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Towards evidence-based medicine for paediatricians
  1. Bob Phillips
  1. Centre for Reviews and Dissemination, University of York Alcuin College, York, UK
  1. Correspondence to Dr Bob Phillips, Centre for Reviews and Dissemination, University of York Alcuin College, York, UK; bob.phillips{at}doctors.org.uk

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Back to the future

I have been struck recently by a wave of ‘repurposing’ washing around, and the challenges which emerge from thinking through the problems and promise of new-old methods. Where the idea of ‘repurposing’, that is, taking (usually) drugs for one indication and using in another, is said to gain is the wealth of experience with the drugs and their often lower costs.

How do we use these old safety data? The key things to ask are ‘How might the ‘old’ population differ to the new one, in ways that would affect how the drug adverse events appear?’ and ‘How much can we trust reports from Z years ago?’

These are not new concepts. The latter asks you to consider—with your clinical expertise and knowledge—what the methodologies were and what biases we can see in them. We are learning more and more about the inadequacy of published trial reports for adverse events, and not just in cases of active suppression.1 The former asks you to consider not just what is different—differences are easy to spot—but which of those differences might actually matter. (For example, it might be the data for a diabetes therapy come from people aged 50–60 years old with serious cardiovascular risk factors, and you are considering it being repurposed in the treatment of leukaemia in children. Age directly would not be an issue, but we might reduce our belief in cardiac events and be more concerned about hypoglycaemia in a developing brain.)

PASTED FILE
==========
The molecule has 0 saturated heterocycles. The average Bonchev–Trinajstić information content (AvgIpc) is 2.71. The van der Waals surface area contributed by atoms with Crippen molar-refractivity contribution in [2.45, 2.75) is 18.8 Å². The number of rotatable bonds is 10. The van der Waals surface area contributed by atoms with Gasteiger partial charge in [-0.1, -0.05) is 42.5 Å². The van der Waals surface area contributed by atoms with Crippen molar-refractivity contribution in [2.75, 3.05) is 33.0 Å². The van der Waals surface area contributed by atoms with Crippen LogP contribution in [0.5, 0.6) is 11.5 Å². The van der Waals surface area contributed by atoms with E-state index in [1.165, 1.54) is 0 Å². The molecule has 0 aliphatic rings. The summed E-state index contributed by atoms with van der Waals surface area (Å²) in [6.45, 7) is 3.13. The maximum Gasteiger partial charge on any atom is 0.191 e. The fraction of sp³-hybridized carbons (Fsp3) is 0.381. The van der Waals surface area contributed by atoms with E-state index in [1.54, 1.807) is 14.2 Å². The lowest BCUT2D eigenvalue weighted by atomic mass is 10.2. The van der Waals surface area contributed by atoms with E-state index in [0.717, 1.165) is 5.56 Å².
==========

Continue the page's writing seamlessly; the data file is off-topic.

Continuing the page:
In children’s health, we already know that relying on multiple large, direct, randomised trials is a pretty pointless way to practice. We are often left in the wash of adult evidence and have developed a skill for appreciating the indirect. Just repurpose these skills on the older drug data.

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Footnotes

  • Twitter @drbobphillips

  • Competing interests None declared.

  • Provenance and peer review Commissioned; internally peer reviewed.

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